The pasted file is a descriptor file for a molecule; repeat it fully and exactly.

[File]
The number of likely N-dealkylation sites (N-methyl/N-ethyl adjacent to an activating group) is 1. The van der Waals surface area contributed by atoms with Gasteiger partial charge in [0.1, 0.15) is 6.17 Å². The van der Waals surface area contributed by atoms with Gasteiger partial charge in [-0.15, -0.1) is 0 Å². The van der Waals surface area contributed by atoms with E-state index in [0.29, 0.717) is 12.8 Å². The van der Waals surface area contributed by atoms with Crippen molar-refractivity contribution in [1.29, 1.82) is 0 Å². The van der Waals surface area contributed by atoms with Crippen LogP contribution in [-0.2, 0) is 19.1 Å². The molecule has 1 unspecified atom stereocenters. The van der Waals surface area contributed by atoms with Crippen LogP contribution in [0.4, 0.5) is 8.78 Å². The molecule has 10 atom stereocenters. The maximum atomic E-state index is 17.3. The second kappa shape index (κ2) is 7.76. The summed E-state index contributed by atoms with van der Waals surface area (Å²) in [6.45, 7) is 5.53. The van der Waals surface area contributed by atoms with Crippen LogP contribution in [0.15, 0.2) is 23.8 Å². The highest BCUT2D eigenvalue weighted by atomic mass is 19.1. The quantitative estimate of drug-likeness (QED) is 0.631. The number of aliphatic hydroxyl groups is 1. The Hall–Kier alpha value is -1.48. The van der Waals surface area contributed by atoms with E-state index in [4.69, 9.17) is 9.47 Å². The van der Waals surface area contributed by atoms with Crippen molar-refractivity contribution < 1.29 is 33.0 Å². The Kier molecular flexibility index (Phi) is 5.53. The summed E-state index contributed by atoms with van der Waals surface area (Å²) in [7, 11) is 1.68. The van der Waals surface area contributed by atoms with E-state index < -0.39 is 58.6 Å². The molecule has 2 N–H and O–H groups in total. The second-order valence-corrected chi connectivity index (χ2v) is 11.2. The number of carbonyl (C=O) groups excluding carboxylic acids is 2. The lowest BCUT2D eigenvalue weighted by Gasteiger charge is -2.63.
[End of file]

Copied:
The number of likely N-dealkylation sites (N-methyl/N-ethyl adjacent to an activating group) is 1. The van der Waals surface area contributed by atoms with Gasteiger partial charge in [0.1, 0.15) is 6.17 Å². The van der Waals surface area contributed by atoms with Gasteiger partial charge in [-0.15, -0.1) is 0 Å². The van der Waals surface area contributed by atoms with E-state index in [0.29, 0.717) is 12.8 Å². The van der Waals surface area contributed by atoms with Crippen molar-refractivity contribution in [1.29, 1.82) is 0 Å². The van der Waals surface area contributed by atoms with Crippen LogP contribution in [-0.2, 0) is 19.1 Å². The molecule has 1 unspecified atom stereocenters. The van der Waals surface area contributed by atoms with Crippen LogP contribution in [0.4, 0.5) is 8.78 Å². The molecule has 10 atom stereocenters. The maximum atomic E-state index is 17.3. The second kappa shape index (κ2) is 7.76. The summed E-state index contributed by atoms with van der Waals surface area (Å²) in [6.45, 7) is 5.53. The van der Waals surface area contributed by atoms with Crippen LogP contribution in [0.15, 0.2) is 23.8 Å². The highest BCUT2D eigenvalue weighted by atomic mass is 19.1. The quantitative estimate of drug-likeness (QED) is 0.631. The number of aliphatic hydroxyl groups is 1. The Hall–Kier alpha value is -1.48. The van der Waals surface area contributed by atoms with E-state index in [4.69, 9.17) is 9.47 Å². The van der Waals surface area contributed by atoms with Crippen molar-refractivity contribution < 1.29 is 33.0 Å². The Kier molecular flexibility index (Phi) is 5.53. The summed E-state index contributed by atoms with van der Waals surface area (Å²) in [7, 11) is 1.68. The van der Waals surface area contributed by atoms with E-state index < -0.39 is 58.6 Å². The molecule has 2 N–H and O–H groups in total. The second-order valence-corrected chi connectivity index (χ2v) is 11.2. The number of carbonyl (C=O) groups excluding carboxylic acids is 2. The lowest BCUT2D eigenvalue weighted by Gasteiger charge is -2.63.